Â The shadowy figure haunting the S.H.I.E.L.D. team
Almost all science fiction television shows attempt a â€œhorror episodeâ€; a stand-alone story in which the main characters are thrust into a plot that echoes the conventions of a horror movie. Agents of S.H.I.E.L.D. attempts its first horror episode with Repairs. Whilst not quite as engaging as last weekâ€™s The Well, the episode is certainly strong in comparison to the majority of entries in the series so far. There are still some major faults that puncture any sense of consistency, but Repairs is certainly evidence of gradual improvement (the episodeâ€™s title is somewhat ironic).
Agent Coulson (Clark Gregg) and his S.H.I.E.L.D. team investigate a young woman, Hannah (Laura Seay), who has been demonstrating dangerous telekinetic abilities (moving objects with her mind) since a terrible accident occurred at the particle accelerator where she worked. Hannah has been facing ostracising abuse from her neighbours as they blame her for the deaths of several of her co-workers. This bullying is seemingly causing Hannahâ€™s powers to become progressively more dangerous and S.H.I.E.L.D. is required to move her to a save location. However, once Hannah is relocated to the plane, she is tormented by a shadowy figure that can appear and disappear at will. Soon Coulson and the others begin to suspect that things are not as they seem. The episode has multiple plot-lines unfolding simultaneously; the main narrative involves Hannah and her haunting tormentor, yet the episode also touches on Skyeâ€™s (Chloe Bennet) frustration about S.H.I.E.L.D.â€™s policies as well as Fitz (Iain De Caestecker) and Simmonsâ€™ (Elizabeth Henstridge) childish attempts to pull pranks on their team-mates. The underlying sub-plot that links these three separate plots together concerns the previously unknown back-story of May (Ming-Na Wen). Mayâ€™s troubled history provides a contrast to the other three plot-lines. The episodeâ€™s theme is about mistakes and regret; the mistakes of Mayâ€™s past are contrasted to the mistakes that Hannah believes that she has made. These themes are complex and to the episodeâ€™s credit, they are explored in a delicate and mature manner. Hannah is a very religious person and so frames her mysterious powers and her shadowy attacker as evidence that God is punishing her for her mistakes. May is so traumatised by her mistakes that her entire personality has changed as a result. Repairs could be seen as a rather cerebral episode, taking interesting stances on challenging concepts. Themes of blame, forgiveness and the impact that mistakes can have on a personâ€™s life are all examined in the narrative.
The performances are relatively strong. Guest star Laura Seay does a great job at making the audience sympathise with Hannah and the tragedy of her life. Ming-Na Wen imbues May with a great deal of sadness despite never exactly addressing her dark past. Also impressive is the combination of atmosphere and clever special effects techniques that help to create a sense of tension. The â€œhorrorâ€ aspect of the episode begins when the mysterious figure cuts the planeâ€™s power, forcing the characters to stumble around in the dark whilst trying to protect themselves and Hannah from attack. Not only is the villain concealed in the background and in shadows, he is frequently shown disappearing and reappearing through the use of computer effects. There is a real feeling a dread as the characters blindly amble around the dark corridors, being attacked on all sides by their antagonist. Unfortunately, it is extremely obvious from a very early point who the villain is but the showâ€™s writers should be commended for inventing an interesting motivation for the villain; something more complex than the antagonists of previous episodes. Indeed, the writing of this episode is particularly good. For the most part, the characters interact and communicate like real people as opposed to a few episodes ago when everyone spoke in a series of one-liners and witticisms. There is a particularly effective sequence in which Skye and Hannah share a moment together and discuss the nature of God (the atheist Skye has a more positive view of God than the religious Hannah). The science fiction aspect of the show, the explanation for Hannahâ€™s powers and the powers of her attacker, are very clever and subtly tie in to the Marvel Cinematic Universe (of which Agents of S.H.I.E.L.D. is a spin-off).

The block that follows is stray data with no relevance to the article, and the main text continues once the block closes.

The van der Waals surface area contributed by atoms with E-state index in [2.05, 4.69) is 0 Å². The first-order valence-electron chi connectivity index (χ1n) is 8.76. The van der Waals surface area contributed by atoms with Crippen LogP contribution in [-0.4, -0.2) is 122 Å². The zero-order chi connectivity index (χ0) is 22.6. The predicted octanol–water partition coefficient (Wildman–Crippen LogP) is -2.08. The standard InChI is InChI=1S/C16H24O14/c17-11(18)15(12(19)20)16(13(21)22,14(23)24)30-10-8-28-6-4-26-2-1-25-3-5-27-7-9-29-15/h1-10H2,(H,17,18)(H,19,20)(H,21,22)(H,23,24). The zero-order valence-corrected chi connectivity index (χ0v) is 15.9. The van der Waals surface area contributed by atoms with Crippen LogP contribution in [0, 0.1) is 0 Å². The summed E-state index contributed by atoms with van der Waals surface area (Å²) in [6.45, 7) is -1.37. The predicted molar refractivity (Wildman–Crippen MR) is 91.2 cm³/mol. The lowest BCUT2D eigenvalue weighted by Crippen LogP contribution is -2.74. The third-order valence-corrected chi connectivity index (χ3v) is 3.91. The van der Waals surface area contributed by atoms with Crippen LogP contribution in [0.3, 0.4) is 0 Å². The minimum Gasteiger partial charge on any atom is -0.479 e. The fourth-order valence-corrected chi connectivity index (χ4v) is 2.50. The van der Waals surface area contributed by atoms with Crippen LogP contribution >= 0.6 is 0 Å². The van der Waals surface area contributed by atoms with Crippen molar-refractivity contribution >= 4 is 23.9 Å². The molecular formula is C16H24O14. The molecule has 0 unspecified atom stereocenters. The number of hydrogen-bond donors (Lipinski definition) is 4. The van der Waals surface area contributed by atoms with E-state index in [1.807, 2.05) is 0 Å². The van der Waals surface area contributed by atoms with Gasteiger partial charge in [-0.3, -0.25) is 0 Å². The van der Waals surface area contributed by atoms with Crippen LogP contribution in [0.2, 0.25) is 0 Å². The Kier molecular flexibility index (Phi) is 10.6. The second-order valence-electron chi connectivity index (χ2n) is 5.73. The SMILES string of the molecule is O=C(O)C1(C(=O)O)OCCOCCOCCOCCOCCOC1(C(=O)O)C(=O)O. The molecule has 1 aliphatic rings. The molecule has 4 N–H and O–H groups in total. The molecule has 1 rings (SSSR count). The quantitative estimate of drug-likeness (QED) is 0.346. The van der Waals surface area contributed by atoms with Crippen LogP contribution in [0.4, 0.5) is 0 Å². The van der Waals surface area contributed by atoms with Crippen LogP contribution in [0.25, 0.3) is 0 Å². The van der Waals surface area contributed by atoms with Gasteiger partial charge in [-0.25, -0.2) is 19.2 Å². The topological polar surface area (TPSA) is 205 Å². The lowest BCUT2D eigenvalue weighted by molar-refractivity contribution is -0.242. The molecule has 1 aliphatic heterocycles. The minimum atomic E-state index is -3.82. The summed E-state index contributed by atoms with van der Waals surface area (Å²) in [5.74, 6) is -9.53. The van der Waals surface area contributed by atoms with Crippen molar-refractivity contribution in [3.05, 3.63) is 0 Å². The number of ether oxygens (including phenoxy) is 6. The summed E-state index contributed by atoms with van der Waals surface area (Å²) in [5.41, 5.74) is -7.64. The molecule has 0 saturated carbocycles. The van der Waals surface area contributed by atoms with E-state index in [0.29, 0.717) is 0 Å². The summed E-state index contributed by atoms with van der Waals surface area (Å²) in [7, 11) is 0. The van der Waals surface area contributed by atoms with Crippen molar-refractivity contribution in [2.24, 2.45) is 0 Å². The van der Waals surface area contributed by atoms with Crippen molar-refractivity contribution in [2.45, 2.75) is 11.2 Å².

Not that the writing is faultless. Once again the show has difficulty defining exactly what kind of organisation S.H.I.E.L.D. is. Skyeâ€™s protesting about S.H.I.E.L.D.â€™s apprehension policies and the revelations about Mayâ€™s back-story paint the organisation as very morally grey, something more akin to the way they are presented in the Marvel films. However, this is inter-cut with Fitz and Simmons playing silly pranks on each other and the characters meeting up at the end of the day for a game of Scrabble. The showâ€™s creators seem to want S.H.I.E.L.D. to be both a sinister paramilitary force as well as a big happy family of nice friendly people. The dissonance is astounding and very off-putting. If it was clearly established that Coulsonâ€™s team where the exception, that they are a team instead of a unit and that is what makes them special, then there would be no discord. Such a notion is never brought up; S.H.I.E.L.D. is whatever the writers and production crew need it to be for the episode to work.
Repairs is another strong episode but many more will be needed to balance the plethora of extremely underwhelming episodes that have aired so far.
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